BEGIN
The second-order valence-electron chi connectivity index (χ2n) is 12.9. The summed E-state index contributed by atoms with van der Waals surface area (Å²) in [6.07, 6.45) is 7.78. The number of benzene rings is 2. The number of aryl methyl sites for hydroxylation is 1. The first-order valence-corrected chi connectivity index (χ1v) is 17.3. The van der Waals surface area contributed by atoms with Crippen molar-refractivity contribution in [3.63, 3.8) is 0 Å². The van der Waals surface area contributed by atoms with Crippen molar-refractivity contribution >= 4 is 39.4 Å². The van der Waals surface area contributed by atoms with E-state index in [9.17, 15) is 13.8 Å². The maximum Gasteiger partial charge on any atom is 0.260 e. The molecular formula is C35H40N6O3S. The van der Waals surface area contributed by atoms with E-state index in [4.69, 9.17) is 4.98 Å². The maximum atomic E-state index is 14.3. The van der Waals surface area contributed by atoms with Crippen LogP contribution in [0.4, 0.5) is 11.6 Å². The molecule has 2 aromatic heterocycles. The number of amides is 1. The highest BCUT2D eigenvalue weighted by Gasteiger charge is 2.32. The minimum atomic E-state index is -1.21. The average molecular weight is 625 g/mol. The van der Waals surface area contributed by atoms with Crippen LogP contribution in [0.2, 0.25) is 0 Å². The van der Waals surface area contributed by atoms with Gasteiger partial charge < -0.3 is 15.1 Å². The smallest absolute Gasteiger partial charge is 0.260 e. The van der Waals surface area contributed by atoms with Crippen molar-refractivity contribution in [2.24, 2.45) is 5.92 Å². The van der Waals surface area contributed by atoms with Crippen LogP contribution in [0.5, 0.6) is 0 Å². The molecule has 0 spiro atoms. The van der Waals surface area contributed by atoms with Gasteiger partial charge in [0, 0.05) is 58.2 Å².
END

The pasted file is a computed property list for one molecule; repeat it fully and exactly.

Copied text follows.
The second-order valence-electron chi connectivity index (χ2n) is 12.9. The summed E-state index contributed by atoms with van der Waals surface area (Å²) in [6.07, 6.45) is 7.78. The number of benzene rings is 2. The number of aryl methyl sites for hydroxylation is 1. The first-order valence-corrected chi connectivity index (χ1v) is 17.3. The van der Waals surface area contributed by atoms with Crippen molar-refractivity contribution in [3.63, 3.8) is 0 Å². The van der Waals surface area contributed by atoms with Crippen molar-refractivity contribution >= 4 is 39.4 Å². The van der Waals surface area contributed by atoms with E-state index in [9.17, 15) is 13.8 Å². The maximum Gasteiger partial charge on any atom is 0.260 e. The molecular formula is C35H40N6O3S. The van der Waals surface area contributed by atoms with E-state index in [4.69, 9.17) is 4.98 Å². The maximum atomic E-state index is 14.3. The van der Waals surface area contributed by atoms with Crippen LogP contribution in [0.4, 0.5) is 11.6 Å². The molecule has 2 aromatic heterocycles. The number of amides is 1. The highest BCUT2D eigenvalue weighted by Gasteiger charge is 2.32. The minimum atomic E-state index is -1.21. The average molecular weight is 625 g/mol. The van der Waals surface area contributed by atoms with Crippen LogP contribution in [0.2, 0.25) is 0 Å². The van der Waals surface area contributed by atoms with Gasteiger partial charge < -0.3 is 15.1 Å². The smallest absolute Gasteiger partial charge is 0.260 e. The van der Waals surface area contributed by atoms with Crippen molar-refractivity contribution in [2.24, 2.45) is 5.92 Å². The van der Waals surface area contributed by atoms with Crippen LogP contribution in [0.5, 0.6) is 0 Å². The molecule has 0 spiro atoms. The van der Waals surface area contributed by atoms with Gasteiger partial charge in [0, 0.05) is 58.2 Å².